February 6, 2012

At times, I have thought it would be beneficial to see the key events of our daily lives in a mirror or on a video at the end of the day. It could give one a hearty dose of reality. Seeing our actions with greater objectivity would help us realize that they may not be what we thought they were when we performed them.

Our tone of voice, our actions and even our words would not always be how we remember them. Seeing them from an external viewpoint might spur us to change.

God, however, has not given us the option of being able to automatically see our actions with external objectivity. Rather, we live our actions subjectively. We live with intention, desire, emotion and commitment.

Sometimes these subjective factors may not be apparent to others; other times, they may be more apparent to others than they are to ourselves.


Although we live subjectively, we do need to see ourselves through an objective lens. We need to see what we are doing well and where we fall down.

Sometimes, a comment from a friend or family member can hold a mirror up to a person and enable that person to see him or herself in a new light. Equally often, however, comments from others are reflections more of their own personal issues than of anything the acting person has done.

It is extremely difficult to do an honest and thorough examination of conscience. In that regard, I have to say that for the most part I do not find traditional schemas for such an examination to be helpful.


Such schemas are typically based on the Ten Commandments. When I violate one of at least the first eight commandments, I know it immediately. (The two commandments about "coveting" are another matter.) I don't need to go into my room and ponder my action to know that what I have done is wrong.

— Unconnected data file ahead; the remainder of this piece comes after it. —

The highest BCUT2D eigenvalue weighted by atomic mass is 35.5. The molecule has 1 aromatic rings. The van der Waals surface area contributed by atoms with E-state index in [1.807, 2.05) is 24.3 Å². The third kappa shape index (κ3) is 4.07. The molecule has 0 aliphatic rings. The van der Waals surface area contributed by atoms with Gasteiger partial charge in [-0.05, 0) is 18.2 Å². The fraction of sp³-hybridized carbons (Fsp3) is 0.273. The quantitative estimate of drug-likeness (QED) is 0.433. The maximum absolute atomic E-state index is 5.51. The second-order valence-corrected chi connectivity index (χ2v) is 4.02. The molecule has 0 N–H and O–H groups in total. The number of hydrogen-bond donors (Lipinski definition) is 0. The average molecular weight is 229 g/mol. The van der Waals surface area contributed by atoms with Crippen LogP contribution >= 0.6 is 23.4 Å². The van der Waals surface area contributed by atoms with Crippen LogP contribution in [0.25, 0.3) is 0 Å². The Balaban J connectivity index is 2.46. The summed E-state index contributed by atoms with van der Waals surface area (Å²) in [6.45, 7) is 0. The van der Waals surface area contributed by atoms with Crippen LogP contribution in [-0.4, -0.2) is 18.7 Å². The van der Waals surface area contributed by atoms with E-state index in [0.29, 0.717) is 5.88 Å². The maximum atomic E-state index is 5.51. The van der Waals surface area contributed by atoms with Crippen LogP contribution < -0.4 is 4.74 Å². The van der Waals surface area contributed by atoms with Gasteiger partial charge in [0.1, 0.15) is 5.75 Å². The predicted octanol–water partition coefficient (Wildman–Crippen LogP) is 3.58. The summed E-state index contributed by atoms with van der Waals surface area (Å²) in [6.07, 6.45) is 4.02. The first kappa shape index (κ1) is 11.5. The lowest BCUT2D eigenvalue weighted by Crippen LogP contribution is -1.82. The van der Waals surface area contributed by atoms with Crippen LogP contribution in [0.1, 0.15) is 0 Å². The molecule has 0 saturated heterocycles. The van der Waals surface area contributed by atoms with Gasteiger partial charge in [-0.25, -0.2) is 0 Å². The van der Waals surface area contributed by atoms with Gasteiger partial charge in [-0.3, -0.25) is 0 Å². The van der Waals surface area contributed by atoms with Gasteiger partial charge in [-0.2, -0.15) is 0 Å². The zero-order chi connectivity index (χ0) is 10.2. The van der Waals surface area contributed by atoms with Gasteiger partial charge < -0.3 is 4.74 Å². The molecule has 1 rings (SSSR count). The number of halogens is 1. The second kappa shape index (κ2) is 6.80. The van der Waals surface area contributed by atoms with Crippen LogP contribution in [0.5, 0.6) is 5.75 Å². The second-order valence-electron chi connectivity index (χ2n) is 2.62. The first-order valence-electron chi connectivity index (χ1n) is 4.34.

However, while I find that my clear violations of the commandments are not frequent, I also know that I am a long way from being holy. I am no saint and yet, according to the Second Vatican Council, that is exactly what each one of us is called to be.

I know that I could pray a lot more. But what else in my daily actions could I change so that I could become a saint?

To be a saint is to live as Jesus lived. Fortunately, in the Sermon on the Mount, Jesus told us how we could follow in his footsteps. He gave several maxims or pointers, the most important of which are the Beatitudes.

This Lent, I would like to encourage our readers to reflect on the Beatitudes as a means for moral self-examination. Ash Wednesday this year is Feb. 22. However, with eight beatitudes and this introductory article, now is the time to begin this series so that it is completed before Easter. A wrap-up article will appear in our issue immediately after Easter.


At first glance, the Beatitudes may seem like an odd place to begin one's self-examination. How do I relate my everyday life to "virtues" such as meekness, mourning, purity of heart or persecution?

The answer to that question will become more obvious over the next eight weeks. Great theologians such as St. Augustine and St. Thomas Aquinas have treated the Beatitudes as a cornerstone of moral theory.

While I will refer to Augustine and to others, the basic format for my discussion in these articles is based on the discussion of "modes of Christian response" in the first volume of contemporary moral theologian Germain Grisez's magnum opus The Way of the Lord Jesus.

A full consideration of Grisez's massive and, in places, technical, three-volume work is well beyond the capacity of any newspaper. However, there are places in his work that can be of great benefit to a general readership. His consideration of the Beatitudes is one of those areas.


I had the privilege of studying under Grisez as an undergraduate and graduate student in philosophy at Campion College, University of Regina, in the mid-1970s. That does not make me an expert on his work. But I do have a feel for the general approach of his moral thinking and his strong commitment to Vatican II's call for renewal in moral theology.

Because of the detail and complexity of The Way of the Lord Jesus, it has not reached a general Catholic audience to the extent it should.

Grisez's work, I believe, can be of great help to ordinary Catholics such as the readers of the WCR who regularly tell us they hunger for solid Catholic teaching.

These are not, however, the "Be-Happy Attitudes" that you might have heard from TV preachers. A serious study of the Beatitudes can lead one to a searing examination of one's life. What is called for may seem more than any person can manage.

My hope is that this series will spur at least some readers to a serious moral self-analysis and to a greater use of the sacrament of Penance and Reconciliation that has fallen into disuse in recent decades.